Swords in films, what’s the deal?

Can’t live with ’em, can’t hack your way through a mob of peasants without them. What? That’s not how the saying goes? Well, someone should tell Hollywood. The film industry fell in love with swords from the very beginning, and has never really gotten over it. And that’s a shame, because history says that swords really weren’t as important as we have been led to believe.

So, some background. I was inspired to write this post after that one article I wrote for History Behind Game of Thrones, wherein I pointed out just how much the Ancient Greeks loved spears. So much, in fact, that Hollywood went as far as to include spear-based combat scenes in their major Greek films. This is a rarity because the film industry has swords as its default weapon.

Ross Wittenham 300

Swords are, by their very nature, weapons of the wealthy. Contrast with other military tools, such as the bows, spears, or axes, swords are really only meant for warfare. Where an axe can be used for carpentry, and a spear can be used for hunting. Furthermore, a sword uses comparatively more metal, is therefore more expensive, and requires more skill and training to use correctly. With what other weapon do you have to worry about edge-alignment when you’re trying to kill a guy? For Hollywood’s purposes, it is the ideal tool for a noble hero. Ever noticed that bad guys use swords less often than heroes?

Sauron swinging his mace photo LOTRSauron2.gif

However, the counterpoint to this argument is that swords don’t win battles. One of my favourite stories about the superiority of one weapon over another is the Battle of Flodden, where Scots pikemen were defeated by English Billmen. That’s right, they were weilding billhooks. What’s a billhook, you say? It’s a long pole with an axe shaped like a hook at the top. People won battles with bizarre crap like that, not swords. A sword takes a lot of time to learn how to use properly, and is expensive to mass-produce. Other weapons are far cheaper to produce, far easier to learn to use, and pretty much as killy when deployed en-masse.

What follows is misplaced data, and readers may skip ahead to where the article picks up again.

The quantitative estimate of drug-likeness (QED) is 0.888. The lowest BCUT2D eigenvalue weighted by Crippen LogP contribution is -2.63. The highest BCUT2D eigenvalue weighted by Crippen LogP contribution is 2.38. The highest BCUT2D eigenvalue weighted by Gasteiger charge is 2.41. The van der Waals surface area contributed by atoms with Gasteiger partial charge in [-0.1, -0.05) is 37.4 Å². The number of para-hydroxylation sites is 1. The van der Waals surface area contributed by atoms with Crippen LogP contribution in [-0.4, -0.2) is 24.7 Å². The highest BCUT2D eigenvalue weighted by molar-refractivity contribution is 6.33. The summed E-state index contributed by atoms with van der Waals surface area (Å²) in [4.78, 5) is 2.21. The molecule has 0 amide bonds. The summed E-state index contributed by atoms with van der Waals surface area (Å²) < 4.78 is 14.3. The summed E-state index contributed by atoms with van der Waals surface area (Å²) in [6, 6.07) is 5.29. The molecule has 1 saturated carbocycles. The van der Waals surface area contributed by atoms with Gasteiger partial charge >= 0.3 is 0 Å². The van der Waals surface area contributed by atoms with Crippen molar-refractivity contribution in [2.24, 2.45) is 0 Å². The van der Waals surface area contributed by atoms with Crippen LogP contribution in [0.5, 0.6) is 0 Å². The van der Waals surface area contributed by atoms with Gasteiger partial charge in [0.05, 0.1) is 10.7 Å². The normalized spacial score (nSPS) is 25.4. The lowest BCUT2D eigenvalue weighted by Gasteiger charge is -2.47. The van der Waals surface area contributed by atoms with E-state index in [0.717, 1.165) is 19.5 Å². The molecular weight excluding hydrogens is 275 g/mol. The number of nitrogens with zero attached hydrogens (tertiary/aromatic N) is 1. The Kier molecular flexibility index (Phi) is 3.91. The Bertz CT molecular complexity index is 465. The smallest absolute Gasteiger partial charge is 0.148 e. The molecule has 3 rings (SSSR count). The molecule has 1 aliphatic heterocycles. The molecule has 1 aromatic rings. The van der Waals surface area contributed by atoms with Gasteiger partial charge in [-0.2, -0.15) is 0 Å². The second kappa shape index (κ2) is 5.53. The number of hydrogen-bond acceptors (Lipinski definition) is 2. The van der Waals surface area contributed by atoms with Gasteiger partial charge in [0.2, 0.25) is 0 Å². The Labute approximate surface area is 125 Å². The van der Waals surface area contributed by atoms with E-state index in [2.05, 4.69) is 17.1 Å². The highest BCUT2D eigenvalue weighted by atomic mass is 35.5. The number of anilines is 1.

But there’s more to it than that. If there’s one person who did more than anyone else to bring sword fighting to Hollywood, it’s Bob Anderson. The former Olympic fencer worked on so many major franchises that his filmography reads like a who’s who of swordfighting flicks. To wit: Highlander, Princess Bride, Zorro, Star Wars, James Bond (both official and unofficial), Lord of the Rings (and the Hobbit), Pirates of the Caribbean… I could keep going.

Bob Anderson portrait

However, while all this is impressive, it does also mean that one particular style of combat has dominated the film industry (and influenced other media as a result) for several decades. Fencers are perhaps the only professional-standard swordsmen around, which means that the style of sword-fighting that prevails is the style learned by fencers. For obvious reasons, this wasn’t the style that was prevalent for most of the period that the sword was in use.

But I think what I keep going back to is the fact that there are some truly bizarre weapons throughout history, and these deserve more time on our screens. Perhaps surprisingly, this is an area where the games industry is taking the lead. When your game runs out of ridiculously-oversized swords to give the hero, it’s time to break open the armouries and see what else is in there.

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